Thursday 15 November 2012

Netitishi day 12

Days 1 and 2 - October 21 - 22, 2012
Day 3 - October 23, 2012
Days 4 and 5 - October 24 - 25, 2012
Days 6 and 7 - October 26 - 27, 2012
Days 8 and 9 - October 28 - 29, 2012
Days 10 and 11 - October 30 - 31, 2012
Day 12 - November 1, 2012

November 1, 2012
Weather: 1 to 5 Celsius, heavy overcast with mist and light rain, winds NW 30 to 50 km/h
Ebird checklist:
30 species

The chopper was supposed to come today! First thing in the morning the prognosis did not look good. There was not much fog, but it was raining very lightly and the wind was still strong out of the north - not great weather for a chopper to fly in. As the morning went on, the ceiling started to rise and the light rain turned into intermittent mist, so we packed up all of our gear and brought it out to the coast. From there, we planned to sea-watch until the chopper showed up.

Unfortunately, it never did - kind of frustrating since I was really eager to get back to southern Ontario! We knew all about Hurricane Sandy and I was hoping that we could get back soon enough to see any remaining hurricane birds. However, the chopper's delay in arriving was a blessing in disguise.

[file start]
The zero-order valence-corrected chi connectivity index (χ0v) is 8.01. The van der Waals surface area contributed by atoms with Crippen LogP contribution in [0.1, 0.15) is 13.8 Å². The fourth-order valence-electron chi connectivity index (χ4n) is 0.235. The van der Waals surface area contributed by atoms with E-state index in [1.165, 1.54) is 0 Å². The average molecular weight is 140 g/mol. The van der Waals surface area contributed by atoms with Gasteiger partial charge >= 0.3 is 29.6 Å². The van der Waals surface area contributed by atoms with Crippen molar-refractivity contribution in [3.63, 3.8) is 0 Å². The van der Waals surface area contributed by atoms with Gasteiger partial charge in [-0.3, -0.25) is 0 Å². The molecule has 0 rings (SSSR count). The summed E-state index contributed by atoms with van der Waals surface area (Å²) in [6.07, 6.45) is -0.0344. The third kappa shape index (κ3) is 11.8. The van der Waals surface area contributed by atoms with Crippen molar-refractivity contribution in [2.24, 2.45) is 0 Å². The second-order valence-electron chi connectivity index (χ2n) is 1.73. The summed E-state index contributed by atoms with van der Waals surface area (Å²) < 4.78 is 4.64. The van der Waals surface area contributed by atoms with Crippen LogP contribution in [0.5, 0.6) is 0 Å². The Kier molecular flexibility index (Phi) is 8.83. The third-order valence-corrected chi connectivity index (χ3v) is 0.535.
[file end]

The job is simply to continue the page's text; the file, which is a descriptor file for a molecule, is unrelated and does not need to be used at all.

Right around noon, Alan mentioned that he had a big cormorant straight out in front of us. I thought he was kidding since we hadn't seen a single Double-crested Cormorant all trip. When I looked, this bird certainly looked different than any Double-crested I had ever seen! It was massive, with a thick neck and chest along with broad wings. The bill was also very broad, and even as the bird flew farther away it was still noticeably larger than a Double-crested. We both realized that this was a Great Cormorant!

The bird had a more goose-like flight due to its massive size (they are twice the weight of Double-crested Cormorants), and it also seemed lost. It was gaining altitude and following the coast along to the west as if it was looking for a way out. It is too bad I had my camera packed away since I could have taken some photos of it!

Great Cormorant was not even on my radar for the trip! It was a code-5 bird with less than a dozen previous records for Ontario. Additionally, all 11 previous records were from Lake Ontario so this was a new bird for Northern Ontario! It was also Ontario year bird #341!

We were thinking that the remnants of Sandy were spinning over southern Quebec, causing strong winds to blow all the way from the Atlantic Ocean over Labrador and into Hudson's Bay. Almost certainly that is how the cormorant showed up!

The fun for the day wasn't done yet. Very few ducks were around, though we did have a Surf Scoter and 2 Lesser Scaup sitting in the water for most of the day. But by 4:30 PM, darkness was approaching and not much was moving on the water. We were both sitting in the shelter, watching the tide rise, when suddenly a bird flew low along the tide line, continuing eastward. Immediately it did not look like any of the typical birds we had been seeing, and I called out, "What was that?"

Alan's response was, "Yeah, what WAS that???"